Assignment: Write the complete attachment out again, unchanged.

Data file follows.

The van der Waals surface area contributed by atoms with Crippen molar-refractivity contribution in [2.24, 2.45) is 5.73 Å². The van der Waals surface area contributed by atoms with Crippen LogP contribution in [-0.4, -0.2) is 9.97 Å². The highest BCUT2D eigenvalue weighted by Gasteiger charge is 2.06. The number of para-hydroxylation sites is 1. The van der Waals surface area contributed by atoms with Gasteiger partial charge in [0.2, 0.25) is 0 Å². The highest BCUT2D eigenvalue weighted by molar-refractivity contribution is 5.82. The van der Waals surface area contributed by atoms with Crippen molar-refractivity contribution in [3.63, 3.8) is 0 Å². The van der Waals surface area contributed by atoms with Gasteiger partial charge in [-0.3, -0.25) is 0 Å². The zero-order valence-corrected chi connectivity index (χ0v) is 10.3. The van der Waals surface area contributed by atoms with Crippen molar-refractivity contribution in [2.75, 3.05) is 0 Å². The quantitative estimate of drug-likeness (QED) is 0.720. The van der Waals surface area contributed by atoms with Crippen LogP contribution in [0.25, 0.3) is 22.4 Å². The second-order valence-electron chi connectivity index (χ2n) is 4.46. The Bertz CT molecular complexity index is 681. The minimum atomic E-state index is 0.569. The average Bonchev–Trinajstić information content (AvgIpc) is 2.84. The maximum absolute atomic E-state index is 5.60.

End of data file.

The van der Waals surface area contributed by atoms with Crippen molar-refractivity contribution in [2.24, 2.45) is 5.73 Å². The van der Waals surface area contributed by atoms with Crippen LogP contribution in [-0.4, -0.2) is 9.97 Å². The highest BCUT2D eigenvalue weighted by Gasteiger charge is 2.06. The number of para-hydroxylation sites is 1. The van der Waals surface area contributed by atoms with Gasteiger partial charge in [0.2, 0.25) is 0 Å². The highest BCUT2D eigenvalue weighted by molar-refractivity contribution is 5.82. The van der Waals surface area contributed by atoms with Crippen molar-refractivity contribution in [3.63, 3.8) is 0 Å². The van der Waals surface area contributed by atoms with Gasteiger partial charge in [-0.3, -0.25) is 0 Å². The zero-order valence-corrected chi connectivity index (χ0v) is 10.3. The van der Waals surface area contributed by atoms with Crippen molar-refractivity contribution in [2.75, 3.05) is 0 Å². The quantitative estimate of drug-likeness (QED) is 0.720. The van der Waals surface area contributed by atoms with Crippen LogP contribution in [0.25, 0.3) is 22.4 Å². The second-order valence-electron chi connectivity index (χ2n) is 4.46. The Bertz CT molecular complexity index is 681. The minimum atomic E-state index is 0.569. The average Bonchev–Trinajstić information content (AvgIpc) is 2.84. The maximum absolute atomic E-state index is 5.60.